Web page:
Research Interests

The Laboratory of
Vascular Health and Disease

Research Interests

Research Interests

News on the KAIST Compass (May 2023)

Genetic and environmental interaction leads to development of pulmonary arterial hypertension - KAIST Compass (link)




International Biomedical Research Seminar, Kumamoto Universjty (May 2021)





Proangiogenic role of SoxF in vascular development

Transcription factors play a fundamental role in the emergence and fate determination of endothelial cells during vascular development. However, the contribution of transcription factors to developmental angiogenesis remained elusive. The transcription factor Sox family is critical for various biological processes. We noticed that only SoxF members (Sox7, Sox17, and Sox18) among the whole Sox family are specifically expressed in endothelial cells and generated targeted mouse models of Sox7 and Sox17. Mutant mice lacking Sox7 or Sox17 genes showed embryonic lethality with severely suppressed angiogenesis, indicating indispensable roles of Sox7 and Sox17 in developmental angiogenesis. Similarly, compound haploinsufficiency of Sox7 and Sox17 suppressed angiogenesis in embryos, suggesting that loss of any two out of four alleles of Sox7 and Sox17 genes sufficiently can induce angiogenic defect. These findings demonstrate that Sox7 and Sox17 are jointly indispensable for developmental angiogenesis and their genetic cooperation is sensitive to their collective gene dosage.

Sox7 & Sox17 jointly promote developmental angiogenesis. Vascular images of E10.5 mouse hindbrain with

different genotypes (Circ Res 2016 119: 839-852). 

Cooperation of SoxF with VEGF and Notch signaling pathways

Vascular network is intricately coordinated by multiple positive and negative regulations. VEGF signaling promotes angiogenesis by activating VEGFR2 on endothelial cells while Dll4-Notch signaling inhibits excessive angiogenesis by suppressing VEGFR2 expression. We showed that SoxF members intimately associate with VEGF and Notch signaling pathways in angiogenesis.
Notch-Dll4 signaling axis promotes arterial differentiation and inhibits angiogenesis. Other groups revealed that Sox17 upregulated Dll4 expression, thereby promoting arterial differentiation. On the contrary, we found that the Notch pathway suppressed Sox17 expression at the vascular front during angiogenesis. These result elucidated the contextual-dependent molecular mechanism of Notch signaling in angiogenesis and arterial development.  

Notch signaling represses Sox17 expression (Circ Res 2014 115: 215-226).



VEGF is one of the most powerful stimulators of angiogenesis and its activity is carefully regulated by a negative feedback control using Notch-Dll4 signaling. We observed that VEGF signaling upregulates Sox7 and Sox17 expression and then Sox7 and Sox17 promote VEGFR2 expression in angiogenic vessels, suggesting a positive feedback loop between VEGF signaling and SoxF.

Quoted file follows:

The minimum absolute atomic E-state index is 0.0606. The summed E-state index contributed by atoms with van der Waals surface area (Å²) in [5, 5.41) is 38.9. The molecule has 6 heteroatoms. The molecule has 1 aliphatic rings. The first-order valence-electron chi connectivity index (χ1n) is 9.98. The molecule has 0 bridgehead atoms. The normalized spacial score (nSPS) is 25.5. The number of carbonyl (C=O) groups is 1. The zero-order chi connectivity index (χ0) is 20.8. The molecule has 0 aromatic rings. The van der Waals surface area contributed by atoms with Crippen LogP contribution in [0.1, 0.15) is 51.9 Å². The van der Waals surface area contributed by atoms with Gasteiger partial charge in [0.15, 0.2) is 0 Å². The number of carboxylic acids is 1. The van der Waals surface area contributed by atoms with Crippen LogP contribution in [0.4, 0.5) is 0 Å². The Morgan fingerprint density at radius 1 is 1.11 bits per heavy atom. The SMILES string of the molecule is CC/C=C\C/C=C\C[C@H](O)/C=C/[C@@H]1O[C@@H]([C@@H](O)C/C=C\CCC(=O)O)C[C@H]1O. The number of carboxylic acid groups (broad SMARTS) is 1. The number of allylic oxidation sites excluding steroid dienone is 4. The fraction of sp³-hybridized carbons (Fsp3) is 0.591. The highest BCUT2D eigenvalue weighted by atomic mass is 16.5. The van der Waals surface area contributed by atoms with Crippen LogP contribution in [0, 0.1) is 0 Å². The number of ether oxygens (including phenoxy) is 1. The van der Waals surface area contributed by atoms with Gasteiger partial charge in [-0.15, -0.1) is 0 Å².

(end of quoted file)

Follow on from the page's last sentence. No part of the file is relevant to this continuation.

These findings altogether clarify the molecular mechanisms of SoxF transcription factors in developmental angiogenesis driven by VEGF signaling and braked by Notch signaling (Circ Res. 2014 115: 215-26; Circ Res. 2016 119: 839-852).


SoxF are positive feedback regulators of the VEGF pathway whereas Dll4-Notch signaling is the negative

feedback system (Circ Res 2016 119: 839-852).


Sox17 in intracranial aneurysm

While Sox17 has been considered as a key player in vascular development, it remained unknown whether it is associated with vascular diseases. Several genomic analyses suggested Sox17 locus as one of susceptible candidate loci linked to intracranial aneurysm, which is characterized by the ballooning of an intracerebral artery. Intracranial aneurysm frequently leads to vascular rupture with high mortality. However, current treatment of intracranial aneurysm largely depends on high-risk craniotomy without any therapeutic drug. We found that Sox17 deficiency induced intracranial aneurysm under hypertensive condition. The combination of Sox17 deficiency and hypertension impairs EC junctional assembly and EC regenerative capacity. Our findings opened a new direction of intracranial aneurysm study by identifying Sox17 deficiency as a potential genetic factor, suggesting endothelial dysfunction as a novel pathogenesis, and providing a reliable disease model (Circulation 2015 131: 995-1005). This study was highlighted in the textbook of the neurosurgery (Winn & Youmans, 2017 Youmans Neurological Surgery (7th ed.), p 3204).

Sox17 deficiency induces intracranial aneurysm (Circulation 2015 131: 995-1005).

Sox7 in high-grade glioma 


Tumor is characterized by excessive angiogenesis of abnormal vessels. At first, we examined the expression pattern and role of Sox17 in tumor angiogenesis by using ectopic tumor models (J Clin Invest 2013 123: 418-431). To study tumor vessels in more clinically relevant tumor models, we then have used orthotopic glioma models. We found that Sox7 was specifically expressed in glioma ECs, but not in normal brain ECs while Sox17 was downregulated in glioma ECs. Endothelial Sox7 deletion suppressed VEGFR2 expression, vascular abnormality, hypoxia-driven invasion, and glioma growth. Conversely, Sox17 deletion exacerbated these phenotypes by up-regulating Sox7 in glioma ECs. Anti-VEGFR2 antibody treatment delayed glioma growth by normalizing Sox17-deficient abnormal vessels with high Sox7 levels but promoted it by regressing Sox7-deficient vessels, recapitulating variable therapeutic responses to antiangiogenic therapy in high-grade glioma patients (J Exp Med 2018 215: 963-983).

Evans blue extravasation in high-grade glioma grown in control, endothelial Sox7 deletion, and endothelial

Sox17 deletion mice.

Our research group is leading the investigation on SoxF transcription factors in the field of vascular biology by providing conceptual advance with high impact and creating a platform for future translational research.